This blog was originally published In The Lancet Global Health Blog
Maternal and neonatal survival have been in the headlines again this week as the Institute for Health Metrics and Evaluation and WHO released new figures and Save the Children published its annual State of the World’s Mothers report. May 5 was International Day of the Midwife: what can skilled birth attendance do for maternal and neonatal health and how can it be scaled up? Recent figures from WHO indicate that the proportion of under-5 deaths that occur in the first month of life increased from 37% in 1990 to 44% in 2012, resulting in 2.9 million neonatal deaths annually. One of the strategies to reduce neonatal mortality is promoting the provision of essential newborn care by skilled birth attendants (SBAs). However, with an estimated 46 million women who are likely to deliver alone or without adequate care, one wonders whether promotion of skilled birth attendance is being prioritised enough to bring about the much desired reduction in global neonatal mortality.
In a systematic review estimating the effect of various childbirth care packages on neonatal mortality due to childbirth-related events in term babies, Lee and colleagues reported that skilled birth care could reduce neonatal mortality by 25%. The review also reported the potential in the provision of comprehensive emergency obstetric care and basic emergency obstetric care to reduce these deaths by 85% and 40%, respectively.
However, many developing countries struggle to provide basic care for women and their babies. In a cross-sectional survey of 378 health facilities in Kenya, Malawi, Sierra Leone, Nigeria, Bangladesh, and India, Ameh and colleagues reported that only 23.1% of the health facilities aiming to provide comprehensive emergency obstetric care were able to offer the nine required signal functions and only 2.3% of health facilities expected to provide basic emergency obstetric care provided all seven signal functions. The picture is not different in many other sub-Saharan African and Asian countries. The global shortage of health-care providers certainly does not help the situation.
In addition, there is evidence of a “skills gap” for many SBAs in countries where most of the neonatal mortality occurs. In a study that mapped out cadres of health-care providers considered to be SBAs in nine sub-Saharan African countries, Adegoke and colleagues found that a total of 21 different cadres of health-care provider were reported to be an SBA. Most of these cadres lacked the skills to provide the signal functions of emergency obstetric care and early newborn care. Utz and colleagues also reported similar findings when they did a similar study in four countries in southeast Asia.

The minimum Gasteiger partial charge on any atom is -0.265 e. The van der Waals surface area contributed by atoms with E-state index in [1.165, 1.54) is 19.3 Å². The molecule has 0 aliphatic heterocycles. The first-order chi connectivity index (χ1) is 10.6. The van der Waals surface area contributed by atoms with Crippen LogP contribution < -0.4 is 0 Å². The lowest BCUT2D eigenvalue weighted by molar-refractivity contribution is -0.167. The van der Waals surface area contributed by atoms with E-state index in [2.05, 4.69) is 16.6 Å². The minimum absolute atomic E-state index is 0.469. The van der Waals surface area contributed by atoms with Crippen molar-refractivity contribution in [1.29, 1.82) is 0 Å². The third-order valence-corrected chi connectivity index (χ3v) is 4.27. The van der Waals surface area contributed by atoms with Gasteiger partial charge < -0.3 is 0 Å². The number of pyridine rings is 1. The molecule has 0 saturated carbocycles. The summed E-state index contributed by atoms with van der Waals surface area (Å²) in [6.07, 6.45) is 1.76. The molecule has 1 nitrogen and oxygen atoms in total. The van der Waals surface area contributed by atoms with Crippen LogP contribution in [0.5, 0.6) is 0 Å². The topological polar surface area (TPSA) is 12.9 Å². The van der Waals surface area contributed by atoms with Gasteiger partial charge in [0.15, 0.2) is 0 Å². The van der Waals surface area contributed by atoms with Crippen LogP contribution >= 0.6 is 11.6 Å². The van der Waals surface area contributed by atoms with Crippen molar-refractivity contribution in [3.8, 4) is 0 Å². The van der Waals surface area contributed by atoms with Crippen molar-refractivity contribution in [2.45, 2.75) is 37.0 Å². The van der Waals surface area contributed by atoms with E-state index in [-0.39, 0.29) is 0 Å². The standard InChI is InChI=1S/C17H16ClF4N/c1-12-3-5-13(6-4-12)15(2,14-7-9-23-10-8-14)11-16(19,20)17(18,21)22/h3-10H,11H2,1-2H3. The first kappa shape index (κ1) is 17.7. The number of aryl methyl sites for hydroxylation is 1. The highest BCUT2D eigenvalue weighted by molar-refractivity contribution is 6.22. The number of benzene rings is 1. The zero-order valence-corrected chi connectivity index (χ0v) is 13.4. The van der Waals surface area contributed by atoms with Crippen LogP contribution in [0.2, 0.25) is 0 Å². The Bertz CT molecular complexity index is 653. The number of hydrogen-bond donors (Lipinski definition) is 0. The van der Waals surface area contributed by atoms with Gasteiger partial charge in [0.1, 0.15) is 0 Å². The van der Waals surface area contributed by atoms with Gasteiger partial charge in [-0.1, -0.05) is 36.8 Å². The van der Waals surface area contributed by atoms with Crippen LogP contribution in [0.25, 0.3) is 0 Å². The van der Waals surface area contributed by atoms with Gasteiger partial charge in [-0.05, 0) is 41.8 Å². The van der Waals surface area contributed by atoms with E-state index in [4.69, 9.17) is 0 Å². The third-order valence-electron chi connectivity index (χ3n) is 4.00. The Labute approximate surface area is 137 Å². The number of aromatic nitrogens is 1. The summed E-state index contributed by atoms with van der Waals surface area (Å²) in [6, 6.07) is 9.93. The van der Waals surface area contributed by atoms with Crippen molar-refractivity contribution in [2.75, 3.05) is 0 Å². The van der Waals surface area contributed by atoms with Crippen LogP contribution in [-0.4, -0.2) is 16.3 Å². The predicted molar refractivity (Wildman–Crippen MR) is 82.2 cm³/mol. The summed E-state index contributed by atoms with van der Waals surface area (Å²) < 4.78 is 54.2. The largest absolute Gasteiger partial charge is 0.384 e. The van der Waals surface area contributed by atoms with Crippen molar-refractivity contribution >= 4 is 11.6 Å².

Task shifting is one of the strategies recommended by WHO to improve availability of emergency obstetric care and newborn care services. Lower-level and middle-level health-care providers such as community health workers are trained to perform specific tasks that may otherwise be performed by higher-level staff that take longer and cost more to train.
In the continuum of care, because newborn care is closely related to maternal care, training of lower-level health-care providers also provides the additional benefit of addressing challenges related to both demand for and supply of maternal care.
It is on this premise that the Making it Happen programme, which is being delivered by the Centre for Maternal and Newborn Health at the Liverpool School of Tropical Medicine, UK, is helping health-care providers in developing countries to increase their knowledge and develop skills in the provision of basic and comprehensive emergency obstetric care and early newborn care.
A short competency-based "skills and drills" training package for health-care providers in resource-poor countries was developed in 2006 by the centre in collaboration with the Royal College of Obstetricians and Gynaecologists and the Department of Making Pregnancy Safer at WHO. The package focuses on the signal functions of emergency obstetric care and early newborn care. With the support of UK Department for International Development, the programme has been rolled out in 12 sub-Saharan African and Asian countries.
In a before-and-after study involving 222 health-care providers in Somaliland who were trained in the Making it Happen programme, participants were evaluated on change in knowledge, skills, behaviour, and functionality of their facilities during and immediately after training, and at 3 and 6 months post-training. There was improvement in 50% of knowledge and 100% of skills modules assessed. Availability of signal functions for basic and comprehensive emergency obstetric care in participating facilities improved from 43% and 56%, respectively, to 100%.
For the long-term success of interventions, it is crucial that they follow the guiding principles of the forthcoming WHO Every Newborn Action Plan. In line with these principles, the Making it Happen programme ensures ownership of the intervention by training some of the higher-level health-care providers as trainers so that, with the aid of training equipment that is also supplied to the participating countries, they can continue to build skills within their countries even after the programme. Additionally, the monitoring, evaluation, and feedback mechanisms that have been built within the programme enables the Centre for Maternal and Newborn Health and other stakeholders to continuously refine and innovate for even better delivery and impact.
Finally, with current evidence suggesting that training of health-care providers is effective in increasing availability and quality of maternal and newborn care services, this strategy should be placed higher on the newborn health stakeholders’ list of priorities, and continued improvement of skilled birth attendance in developing countries should be supported.